'60% of groundwater of Indo-Gangetic basin unusable'

'60% of groundwater of Indo-Gangetic basin unusable'

Arsenic, salt contamination a serious cause for concern

'60% of groundwater of Indo-Gangetic basin unusable'

As much as 60% of the groundwater in the Indo-Gangetic basin contains salt and arsenic in high concentration, scientists have warned.

Widespread contamination, rather than depletion of the groundwater, has emerged as a serious cause of concern for millions in Pakistan, India, Bangladesh and southern Nepal, who rely on this basin for their livelihood.

The Indo-Gangetic basin encompasses more than 250 million hectares across these four countries hosting more than 750 million people and constituting over 100 million hectares of agricultural land that accounts for a quarter of global groundwater withdrawal.

While satellite data in the past illustrated sharp drop in the groundwater level in northwest India and parts of Pakistan, a fresh look at the space data with ground level measurement of water clearly indicates that the condition has worsened with degraded groundwater rather than the quantity of water in the ground aquifers.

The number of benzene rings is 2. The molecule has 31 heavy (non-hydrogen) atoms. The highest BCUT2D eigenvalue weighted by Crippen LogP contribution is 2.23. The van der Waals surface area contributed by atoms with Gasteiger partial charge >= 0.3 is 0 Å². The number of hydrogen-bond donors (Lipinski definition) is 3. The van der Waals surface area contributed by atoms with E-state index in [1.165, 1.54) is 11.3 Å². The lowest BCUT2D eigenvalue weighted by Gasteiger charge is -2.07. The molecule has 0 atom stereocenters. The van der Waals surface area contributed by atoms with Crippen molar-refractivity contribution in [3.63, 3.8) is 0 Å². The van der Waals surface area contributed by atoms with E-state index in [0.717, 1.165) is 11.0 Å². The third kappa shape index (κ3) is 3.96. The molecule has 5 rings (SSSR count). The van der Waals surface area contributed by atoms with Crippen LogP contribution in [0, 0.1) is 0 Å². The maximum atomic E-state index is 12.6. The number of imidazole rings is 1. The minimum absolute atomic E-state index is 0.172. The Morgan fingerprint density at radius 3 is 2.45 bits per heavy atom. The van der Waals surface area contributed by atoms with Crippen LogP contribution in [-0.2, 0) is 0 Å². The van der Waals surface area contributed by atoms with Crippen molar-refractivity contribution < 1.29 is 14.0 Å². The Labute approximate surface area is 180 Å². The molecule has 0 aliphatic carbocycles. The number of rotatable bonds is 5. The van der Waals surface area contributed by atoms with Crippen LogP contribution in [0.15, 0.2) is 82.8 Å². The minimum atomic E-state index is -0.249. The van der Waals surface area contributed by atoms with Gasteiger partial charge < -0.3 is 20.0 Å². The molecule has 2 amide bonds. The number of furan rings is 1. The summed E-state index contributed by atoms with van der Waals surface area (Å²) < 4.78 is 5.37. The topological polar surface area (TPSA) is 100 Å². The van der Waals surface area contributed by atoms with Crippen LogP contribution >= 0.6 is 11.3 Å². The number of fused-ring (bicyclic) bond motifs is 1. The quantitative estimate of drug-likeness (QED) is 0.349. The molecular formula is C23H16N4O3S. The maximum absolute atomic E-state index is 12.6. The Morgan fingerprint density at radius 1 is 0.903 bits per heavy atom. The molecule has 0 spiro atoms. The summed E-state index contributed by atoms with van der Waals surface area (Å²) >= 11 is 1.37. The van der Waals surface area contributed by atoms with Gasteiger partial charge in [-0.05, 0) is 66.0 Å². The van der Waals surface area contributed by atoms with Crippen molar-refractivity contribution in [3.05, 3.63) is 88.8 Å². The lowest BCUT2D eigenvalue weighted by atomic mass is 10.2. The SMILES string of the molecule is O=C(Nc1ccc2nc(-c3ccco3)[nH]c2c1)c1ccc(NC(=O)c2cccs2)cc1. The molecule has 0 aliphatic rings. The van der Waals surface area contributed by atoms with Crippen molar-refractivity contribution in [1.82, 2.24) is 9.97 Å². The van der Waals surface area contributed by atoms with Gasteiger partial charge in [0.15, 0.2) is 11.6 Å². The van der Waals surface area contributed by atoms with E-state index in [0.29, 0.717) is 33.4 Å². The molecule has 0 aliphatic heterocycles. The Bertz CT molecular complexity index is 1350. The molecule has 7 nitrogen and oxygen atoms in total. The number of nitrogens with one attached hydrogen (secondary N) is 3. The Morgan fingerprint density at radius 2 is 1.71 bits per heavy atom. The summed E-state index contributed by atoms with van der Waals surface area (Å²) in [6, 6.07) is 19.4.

An international team of scientists found that for groundwater up to a depth of 200 metres,― which represents a volume 20 times greater than the combined annual flow of the Indus, Brahmaputra and Ganges rivers, ― almost 60% of the water is contaminated by arsenic or salt. Of the 30,000 cubic km of groundwater storage estimated in the basin, as much as 23% is estimated to have a salinity greater than 1 gm/litre. A further 37% of ground water contains arsenic in toxic concentration.
“We show the water table has been stable or rising across 70% of the aquifer between 2000 and 2012. Groundwater levels are falling in the remaining 30% (of the ground water storage).

Within 60% of the aquifer, access to potable groundwater is restricted by excessive salinity or arsenic,” the team of 15 scientists from 12 institutes reported in Nature Geoscience.

Scientists from National Institute of Hydrology, Roorkee, and Indian Institute of Technology, Kharagpur, are part of the team that came up with the alarming findings.

“With the right treatment, polluted groundwater can be used for irrigation and drinking. However, first we need to know if a tube well has high arsenic concentrations or other pollutants ― so there needs to be good water testing and monitoring,” team leader Alan MacDonald from the British Geological Survey told DH.